To use Beauchesne's bridge work for an NVIDA card a user would need to install his patched libVA library, the vdpau-video package that links VA API calls to VDPAU API calls, and a video driver that implements VDPAU. Thus far, only the binary nvidia driver from NVIDIA implements VDPAU, not the free nv driver from X.org. Similarly, an ATI user would need the patched libVA, the xvba-video bridging package, and a Radeon driver that implements XvBA — currently only the closed source fglrx.
In February of 2009, S3 Graphics released its first VA API-compatible driver, for the Chrome 400 and Chrome 500.
Regardless of the chipset or driver used, it is impossible to see the benefits of VA API if the application does not support it. Fortunately, open source video projects are beginning to take a look. "Official" support is currently limited; RealPlayer for Mobile Devices is designed for Poulsbo-based hardware, and thus to take advantage of VA API through libVA and the psb-video driver. Likewise, closed source codec vendor Fluendo makes specialized builds of its GStreamer codecs for Poulsbo devices that will use VA API. Users with NVIDIA or ATI GPUs would not gain hardware acceleration with either product because neither uses the patched version of libVA compatible with the VDPAU and XvBA back-ends.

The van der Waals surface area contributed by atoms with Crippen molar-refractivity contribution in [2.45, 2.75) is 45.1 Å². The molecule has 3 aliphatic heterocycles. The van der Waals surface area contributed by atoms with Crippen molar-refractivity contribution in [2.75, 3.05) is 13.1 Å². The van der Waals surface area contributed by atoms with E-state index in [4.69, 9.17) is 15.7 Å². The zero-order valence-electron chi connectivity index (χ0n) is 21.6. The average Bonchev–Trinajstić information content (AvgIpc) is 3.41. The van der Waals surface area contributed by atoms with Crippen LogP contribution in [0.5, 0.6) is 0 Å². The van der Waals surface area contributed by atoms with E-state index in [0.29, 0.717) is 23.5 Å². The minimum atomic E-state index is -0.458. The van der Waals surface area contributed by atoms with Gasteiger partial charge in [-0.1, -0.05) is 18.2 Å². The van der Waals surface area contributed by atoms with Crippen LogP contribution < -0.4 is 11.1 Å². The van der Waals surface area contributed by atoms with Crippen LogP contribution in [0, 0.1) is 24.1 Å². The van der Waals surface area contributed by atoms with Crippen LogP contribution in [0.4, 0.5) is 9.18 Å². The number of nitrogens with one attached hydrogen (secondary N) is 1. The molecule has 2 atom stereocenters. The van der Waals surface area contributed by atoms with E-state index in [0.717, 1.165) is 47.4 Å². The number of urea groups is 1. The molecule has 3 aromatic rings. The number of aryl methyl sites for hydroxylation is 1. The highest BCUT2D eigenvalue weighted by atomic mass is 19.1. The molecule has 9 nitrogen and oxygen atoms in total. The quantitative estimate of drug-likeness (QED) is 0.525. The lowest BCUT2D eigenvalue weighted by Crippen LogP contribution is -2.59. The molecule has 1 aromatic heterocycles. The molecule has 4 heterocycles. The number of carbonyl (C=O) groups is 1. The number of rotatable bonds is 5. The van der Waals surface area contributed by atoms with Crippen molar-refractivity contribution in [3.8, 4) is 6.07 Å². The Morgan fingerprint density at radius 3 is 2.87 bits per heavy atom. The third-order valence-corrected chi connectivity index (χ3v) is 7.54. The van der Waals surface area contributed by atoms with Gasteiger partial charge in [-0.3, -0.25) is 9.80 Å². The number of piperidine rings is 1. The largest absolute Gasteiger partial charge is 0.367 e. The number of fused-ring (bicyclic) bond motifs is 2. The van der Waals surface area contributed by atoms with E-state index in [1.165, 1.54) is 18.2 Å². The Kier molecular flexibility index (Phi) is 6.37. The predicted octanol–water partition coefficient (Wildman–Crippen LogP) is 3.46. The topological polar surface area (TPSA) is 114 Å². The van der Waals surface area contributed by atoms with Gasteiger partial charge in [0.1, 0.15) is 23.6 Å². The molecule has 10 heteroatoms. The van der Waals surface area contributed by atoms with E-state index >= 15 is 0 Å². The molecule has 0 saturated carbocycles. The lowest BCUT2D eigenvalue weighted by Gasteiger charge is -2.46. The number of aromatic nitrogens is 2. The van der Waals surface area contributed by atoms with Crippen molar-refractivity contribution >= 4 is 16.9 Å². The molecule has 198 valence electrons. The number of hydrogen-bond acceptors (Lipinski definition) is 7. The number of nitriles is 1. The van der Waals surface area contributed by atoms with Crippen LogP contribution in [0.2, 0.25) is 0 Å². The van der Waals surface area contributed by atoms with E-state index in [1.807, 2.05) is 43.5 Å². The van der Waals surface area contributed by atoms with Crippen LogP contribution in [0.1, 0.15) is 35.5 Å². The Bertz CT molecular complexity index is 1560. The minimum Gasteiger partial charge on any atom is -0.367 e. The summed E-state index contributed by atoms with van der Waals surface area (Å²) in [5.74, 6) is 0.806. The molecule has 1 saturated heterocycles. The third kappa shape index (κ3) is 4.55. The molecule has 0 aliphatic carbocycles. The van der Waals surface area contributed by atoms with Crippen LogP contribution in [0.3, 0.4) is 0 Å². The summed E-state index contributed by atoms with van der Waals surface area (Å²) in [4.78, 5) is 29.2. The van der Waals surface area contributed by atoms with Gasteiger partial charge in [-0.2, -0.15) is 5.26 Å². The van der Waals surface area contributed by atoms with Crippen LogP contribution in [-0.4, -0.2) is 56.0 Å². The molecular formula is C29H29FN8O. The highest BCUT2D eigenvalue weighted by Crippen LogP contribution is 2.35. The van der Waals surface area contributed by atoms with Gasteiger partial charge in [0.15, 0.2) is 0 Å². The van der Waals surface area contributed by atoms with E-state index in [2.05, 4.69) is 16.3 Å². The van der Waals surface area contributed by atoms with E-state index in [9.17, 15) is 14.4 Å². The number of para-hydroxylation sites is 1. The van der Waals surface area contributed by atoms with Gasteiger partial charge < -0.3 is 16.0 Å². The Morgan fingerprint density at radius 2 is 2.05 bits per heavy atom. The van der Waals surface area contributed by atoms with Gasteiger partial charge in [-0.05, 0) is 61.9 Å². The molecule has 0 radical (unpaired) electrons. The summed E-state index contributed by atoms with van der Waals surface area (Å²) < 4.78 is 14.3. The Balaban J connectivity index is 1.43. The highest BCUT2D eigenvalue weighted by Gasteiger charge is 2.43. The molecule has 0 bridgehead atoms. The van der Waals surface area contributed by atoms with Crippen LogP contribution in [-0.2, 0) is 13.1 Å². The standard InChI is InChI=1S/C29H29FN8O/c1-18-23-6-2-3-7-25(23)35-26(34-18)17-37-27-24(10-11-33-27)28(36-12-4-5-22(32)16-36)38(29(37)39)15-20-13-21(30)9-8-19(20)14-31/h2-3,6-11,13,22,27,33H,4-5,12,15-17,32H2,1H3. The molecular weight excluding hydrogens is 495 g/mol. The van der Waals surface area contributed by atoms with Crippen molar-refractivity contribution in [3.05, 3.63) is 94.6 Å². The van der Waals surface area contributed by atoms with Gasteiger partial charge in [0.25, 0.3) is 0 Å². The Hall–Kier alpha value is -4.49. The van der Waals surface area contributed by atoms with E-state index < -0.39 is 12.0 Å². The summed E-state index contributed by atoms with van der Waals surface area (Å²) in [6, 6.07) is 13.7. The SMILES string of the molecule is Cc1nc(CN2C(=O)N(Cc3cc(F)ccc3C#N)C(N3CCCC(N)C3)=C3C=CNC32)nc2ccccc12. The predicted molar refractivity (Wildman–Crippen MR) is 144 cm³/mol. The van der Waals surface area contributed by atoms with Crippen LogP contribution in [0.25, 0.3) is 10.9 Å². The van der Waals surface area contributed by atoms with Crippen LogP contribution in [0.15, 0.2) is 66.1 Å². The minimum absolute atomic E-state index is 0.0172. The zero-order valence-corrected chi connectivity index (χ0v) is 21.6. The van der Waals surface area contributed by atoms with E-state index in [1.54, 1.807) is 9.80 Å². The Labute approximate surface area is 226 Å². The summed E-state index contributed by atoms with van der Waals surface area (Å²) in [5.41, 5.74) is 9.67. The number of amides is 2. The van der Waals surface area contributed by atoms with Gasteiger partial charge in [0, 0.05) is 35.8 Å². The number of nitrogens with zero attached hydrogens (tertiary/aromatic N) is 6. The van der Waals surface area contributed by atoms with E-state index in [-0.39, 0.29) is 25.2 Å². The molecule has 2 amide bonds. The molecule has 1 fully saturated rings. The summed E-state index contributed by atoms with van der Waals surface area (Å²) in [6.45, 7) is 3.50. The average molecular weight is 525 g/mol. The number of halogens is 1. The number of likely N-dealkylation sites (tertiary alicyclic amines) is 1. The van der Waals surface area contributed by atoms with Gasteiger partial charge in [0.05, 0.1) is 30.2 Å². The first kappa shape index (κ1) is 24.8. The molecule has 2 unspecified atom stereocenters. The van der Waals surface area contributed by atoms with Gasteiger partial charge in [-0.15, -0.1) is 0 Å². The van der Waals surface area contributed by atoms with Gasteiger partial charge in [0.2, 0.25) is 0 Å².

Fortunately, Beauchesne provides
patched versions of MPlayer and FFmpeg, making this the simplest way to
experience hardware acceleration on desktop Linux systems. Build notes are
included. The VA API-accelerated MPlayer will work with any back-end:
VDPAU for NVIDIA, XvBA for ATI, or native Poulsbo drivers for Intel.
Beauchesne has sent his patches upstream, but it is not yet clear when
MPlayer or FFmpeg will include VA API in official releases.
VLC has added
VA API support in its development branch, and a patch is available through
the developers' mailing list that adds support to current releases. MythTV
can be patched to support VDPAU,